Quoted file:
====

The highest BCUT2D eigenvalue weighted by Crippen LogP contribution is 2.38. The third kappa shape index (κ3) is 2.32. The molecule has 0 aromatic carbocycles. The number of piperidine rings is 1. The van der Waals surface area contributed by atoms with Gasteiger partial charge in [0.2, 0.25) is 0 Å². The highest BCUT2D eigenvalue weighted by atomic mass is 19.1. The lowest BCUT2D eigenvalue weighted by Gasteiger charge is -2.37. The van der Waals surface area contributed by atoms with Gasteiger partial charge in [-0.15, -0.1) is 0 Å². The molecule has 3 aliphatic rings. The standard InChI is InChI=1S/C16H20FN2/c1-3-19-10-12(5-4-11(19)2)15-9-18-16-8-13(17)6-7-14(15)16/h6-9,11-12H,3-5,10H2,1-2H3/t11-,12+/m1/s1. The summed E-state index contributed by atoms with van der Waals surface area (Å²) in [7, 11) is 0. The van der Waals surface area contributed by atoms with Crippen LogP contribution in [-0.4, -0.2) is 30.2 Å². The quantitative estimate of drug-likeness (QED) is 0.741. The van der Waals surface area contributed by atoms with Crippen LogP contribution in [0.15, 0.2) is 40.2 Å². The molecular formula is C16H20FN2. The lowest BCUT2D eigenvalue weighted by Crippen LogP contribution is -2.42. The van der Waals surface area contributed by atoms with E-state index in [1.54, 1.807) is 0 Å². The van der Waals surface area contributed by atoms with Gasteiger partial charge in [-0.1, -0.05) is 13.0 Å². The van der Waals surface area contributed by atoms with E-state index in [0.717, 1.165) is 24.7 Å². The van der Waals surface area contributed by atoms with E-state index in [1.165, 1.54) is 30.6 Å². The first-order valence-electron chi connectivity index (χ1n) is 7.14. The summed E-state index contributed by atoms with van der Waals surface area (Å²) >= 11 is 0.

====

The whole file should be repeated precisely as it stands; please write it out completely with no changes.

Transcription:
The highest BCUT2D eigenvalue weighted by Crippen LogP contribution is 2.38. The third kappa shape index (κ3) is 2.32. The molecule has 0 aromatic carbocycles. The number of piperidine rings is 1. The van der Waals surface area contributed by atoms with Gasteiger partial charge in [0.2, 0.25) is 0 Å². The highest BCUT2D eigenvalue weighted by atomic mass is 19.1. The lowest BCUT2D eigenvalue weighted by Gasteiger charge is -2.37. The van der Waals surface area contributed by atoms with Gasteiger partial charge in [-0.15, -0.1) is 0 Å². The molecule has 3 aliphatic rings. The standard InChI is InChI=1S/C16H20FN2/c1-3-19-10-12(5-4-11(19)2)15-9-18-16-8-13(17)6-7-14(15)16/h6-9,11-12H,3-5,10H2,1-2H3/t11-,12+/m1/s1. The summed E-state index contributed by atoms with van der Waals surface area (Å²) in [7, 11) is 0. The van der Waals surface area contributed by atoms with Crippen LogP contribution in [-0.4, -0.2) is 30.2 Å². The quantitative estimate of drug-likeness (QED) is 0.741. The van der Waals surface area contributed by atoms with Crippen LogP contribution in [0.15, 0.2) is 40.2 Å². The molecular formula is C16H20FN2. The lowest BCUT2D eigenvalue weighted by Crippen LogP contribution is -2.42. The van der Waals surface area contributed by atoms with E-state index in [1.54, 1.807) is 0 Å². The van der Waals surface area contributed by atoms with Gasteiger partial charge in [-0.1, -0.05) is 13.0 Å². The van der Waals surface area contributed by atoms with E-state index in [0.717, 1.165) is 24.7 Å². The van der Waals surface area contributed by atoms with E-state index in [1.165, 1.54) is 30.6 Å². The first-order valence-electron chi connectivity index (χ1n) is 7.14. The summed E-state index contributed by atoms with van der Waals surface area (Å²) >= 11 is 0.